Lemma 3.1 Let. Thenis the solution of the following fractional differential equation:
Proof In view of Lemmas 2.1 and 2.2, we can certify the conclusion easily, so we omit the details here. □
Lemma 3.2 The operator L is a Fredholm mapping of index zero. Moreover,
Proof It is obvious that Lemma 3.1 implies (3.1) and (3.2). Now, let us focus our minds on proving that L is a Fredholm mapping of index zero.
that is to say, is idempotent.
Let , where is an arbitrary element. Since and , we obtain that . Take , then can be written as , , for . Since , by (3.2), we get that , which implies that , and then . Therefore, , thus, .
Now, , and observing that ImL is closed in Z, so L is a Fredholm mapping of index zero. □
Also, proceeding with the proof of Lemma 3.2, we can show that .
Thus, , where .
Now, we state the main result on the existence of the positive solutions to the problem (1.1) in the following.
Then the problem (1.1) has at least one positive solution in domL.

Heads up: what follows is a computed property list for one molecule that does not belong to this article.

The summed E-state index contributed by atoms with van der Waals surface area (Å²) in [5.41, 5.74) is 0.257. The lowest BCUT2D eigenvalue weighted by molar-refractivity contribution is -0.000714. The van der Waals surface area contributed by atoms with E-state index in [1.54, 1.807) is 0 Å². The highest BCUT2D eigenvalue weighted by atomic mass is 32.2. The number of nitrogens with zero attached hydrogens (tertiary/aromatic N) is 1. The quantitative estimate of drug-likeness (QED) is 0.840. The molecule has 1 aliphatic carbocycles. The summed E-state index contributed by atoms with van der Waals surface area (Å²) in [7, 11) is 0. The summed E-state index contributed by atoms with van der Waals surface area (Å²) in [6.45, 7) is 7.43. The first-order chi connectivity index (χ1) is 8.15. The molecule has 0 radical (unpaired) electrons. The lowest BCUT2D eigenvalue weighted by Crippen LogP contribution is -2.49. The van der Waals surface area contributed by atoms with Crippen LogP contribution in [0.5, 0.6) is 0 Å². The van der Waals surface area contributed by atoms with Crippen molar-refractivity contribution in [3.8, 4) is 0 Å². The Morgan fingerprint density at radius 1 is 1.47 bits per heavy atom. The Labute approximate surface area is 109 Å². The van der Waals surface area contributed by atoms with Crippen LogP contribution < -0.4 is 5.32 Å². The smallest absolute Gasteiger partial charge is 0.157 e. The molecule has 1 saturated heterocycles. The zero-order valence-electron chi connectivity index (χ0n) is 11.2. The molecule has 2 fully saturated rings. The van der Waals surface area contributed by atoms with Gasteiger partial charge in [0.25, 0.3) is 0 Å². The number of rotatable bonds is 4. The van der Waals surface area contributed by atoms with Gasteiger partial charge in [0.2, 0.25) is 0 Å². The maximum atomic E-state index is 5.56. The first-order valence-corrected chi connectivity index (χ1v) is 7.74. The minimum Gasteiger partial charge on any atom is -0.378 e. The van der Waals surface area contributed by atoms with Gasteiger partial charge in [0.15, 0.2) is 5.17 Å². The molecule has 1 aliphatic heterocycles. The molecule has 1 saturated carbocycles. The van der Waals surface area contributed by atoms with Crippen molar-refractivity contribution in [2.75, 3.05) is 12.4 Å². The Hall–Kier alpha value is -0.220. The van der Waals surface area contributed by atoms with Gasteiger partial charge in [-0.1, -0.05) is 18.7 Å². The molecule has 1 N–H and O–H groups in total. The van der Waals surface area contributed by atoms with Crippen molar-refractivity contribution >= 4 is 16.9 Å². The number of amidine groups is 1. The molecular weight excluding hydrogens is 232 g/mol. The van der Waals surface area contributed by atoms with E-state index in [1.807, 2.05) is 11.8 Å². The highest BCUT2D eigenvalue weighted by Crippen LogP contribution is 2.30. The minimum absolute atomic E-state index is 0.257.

where , . Clearly, and are an open bounded set of X.
Step 1: In view of Lemma 3.2, the condition 1∘ of Theorem 2.1 is fulfilled.
Step 2: By virtue of Lemma 2.4, we can get that is continuous and bounded and is compact on every bounded subset of X, which ensures that the assumption 2∘ of Theorem 2.1 holds.
Step 3: Suppose that there exist and such that .
which is a contradiction to . Therefore, 3∘ is satisfied.
Step 4: Let , then we can verify that is a retraction and 4∘ holds.
where and .
It is obvious that implies that by (3.8) and (3.11).
It is a contradiction. Besides, if , then , which is impossible. Hence, for , , .
which shows that 5∘ is true.
And we can take .
which implies that . Hence, 7∘ holds.
Thus, , that is, 8∘ is satisfied.
Hence, applying Theorem 2.1, the problem (1.1) has a positive solution in the set . □
To illustrate our main result, we will present an example.
It is easy for us to certify that f satisfies the condition (H).
Evidently, satisfies (3.11).
Thus, to sum up the points which we have just indicated, by Theorem 3.1, we can conclude that the problem (4.1) has at least one positive solution.
This project is supported by the Hunan Provincial Innovation Foundation For Postgraduate (NO. CX2011B079) and the National Natural Science Foundation of China (NO. 11171351).